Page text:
(Dr. Ari Glezer, advisor)
"The Manipulation of Instabilities in a Natural Convection Boundary Layer Along a Heated, Inclined Plate"
In part I of the study flow instabilities leading to the formation of streamwise vortices in a natural convection boundary layer over a heated inclined plate submerged in a water tank are manipulated using spanwise arrays of surface-mounted heating elements. The flow over the plate is driven by a two-ply surface heater comprised of a uniform, constant-heat flux heater and a mosaic of 32 x 12 individually-controlled heating elements that are used as control actuators. Surface temperature distributions are measured using liquid crystal thermography and the fluid velocity in cross-stream planes is measured using particle image velocimetry (PIV). Time-invariant spanwise-periodic excitation over a range of spanwise wavelengths leads to the formation of arrays of counter-rotating streamwise vortex pairs and to substantial modification of the surface temperature and heat transfer. The increase in surface heat transfer is accompanied by increased entrainment of ambient fluid and as a consequence higher streamwise flowrate. Subsequent spanwise-periodic merging of groups of vortices farther downstream results in a reduction in the heat transfer rate. Finally, the suppression of small amplitude spanwise disturbances by linear cancellation is demonstrated.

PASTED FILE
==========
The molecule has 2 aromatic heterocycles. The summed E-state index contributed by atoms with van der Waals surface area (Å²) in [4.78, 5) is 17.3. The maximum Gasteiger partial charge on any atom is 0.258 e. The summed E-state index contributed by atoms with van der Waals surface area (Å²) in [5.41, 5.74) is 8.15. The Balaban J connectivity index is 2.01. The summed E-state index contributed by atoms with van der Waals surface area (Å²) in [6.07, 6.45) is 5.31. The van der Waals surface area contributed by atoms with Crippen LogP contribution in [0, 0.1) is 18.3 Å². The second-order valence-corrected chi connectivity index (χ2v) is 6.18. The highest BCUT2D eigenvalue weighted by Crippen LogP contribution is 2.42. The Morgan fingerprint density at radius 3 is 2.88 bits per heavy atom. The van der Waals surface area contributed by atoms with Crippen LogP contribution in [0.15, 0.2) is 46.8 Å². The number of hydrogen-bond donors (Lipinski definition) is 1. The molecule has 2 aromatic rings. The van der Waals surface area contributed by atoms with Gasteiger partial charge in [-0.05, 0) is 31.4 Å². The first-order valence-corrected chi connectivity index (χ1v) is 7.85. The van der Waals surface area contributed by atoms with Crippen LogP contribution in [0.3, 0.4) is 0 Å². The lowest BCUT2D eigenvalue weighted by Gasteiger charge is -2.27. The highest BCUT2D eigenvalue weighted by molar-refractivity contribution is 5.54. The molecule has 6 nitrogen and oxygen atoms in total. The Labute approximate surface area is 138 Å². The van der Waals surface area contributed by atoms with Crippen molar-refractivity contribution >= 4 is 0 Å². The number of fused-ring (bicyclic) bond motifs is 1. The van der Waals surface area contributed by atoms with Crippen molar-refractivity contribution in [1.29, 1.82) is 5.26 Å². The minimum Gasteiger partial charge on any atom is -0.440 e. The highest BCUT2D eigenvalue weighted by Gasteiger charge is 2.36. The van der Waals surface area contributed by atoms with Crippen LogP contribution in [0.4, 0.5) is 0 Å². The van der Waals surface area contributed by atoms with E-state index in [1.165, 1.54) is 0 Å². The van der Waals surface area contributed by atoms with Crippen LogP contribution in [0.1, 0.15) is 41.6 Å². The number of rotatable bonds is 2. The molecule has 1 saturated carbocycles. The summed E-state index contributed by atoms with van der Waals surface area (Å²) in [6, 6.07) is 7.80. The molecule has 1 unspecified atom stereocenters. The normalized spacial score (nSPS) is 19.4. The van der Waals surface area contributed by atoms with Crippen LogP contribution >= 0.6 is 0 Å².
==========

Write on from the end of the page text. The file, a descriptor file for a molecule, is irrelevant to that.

In part II of the study the evolution of a localized disturbance in
a laminar natural convection boundary layer is investigated. A disturbance
comprised of localized regions of spanwise and vertical vorticity is introduced
into the boundary layer by locally increasing the surface heat flux. It
is found that the structure of the disturbance far from the source is similar
to a wavepacket in a Blasius boundary layer. Increasing the initial
amplitude of the disturbance or increasing the plate inclination angle
acts to accelerate the downstream evolution of the disturbance, but does
not fundamentally change the various stages in the disturbance development.
A mechanism for the production of vertical vorticity at increasingly small
scales is identified, and its relevance in the production of turbulence
is discussed. An analysis of the disturbance velocity field suggests
that the streamwise evolution of the disturbance can be divided into four
distinct stages. In the first stage the streamwise velocity disturbance
is dominated by the transient part, and the cross-stream velocity is characterized
by unstable 2-D wave modes. Downstream the transient decays, and
the second stage of growth is characterized by the amplification of the
disturbance velocities through linear mechanisms. In the third stage,
spanwise vortex elements rapidly lift from the surface, and intense internal
shear layers develop within the disturbance. The enhanced shear regions
promote the generation of small scale structures and in the final stage,
the disturbance breaks down into turbulence.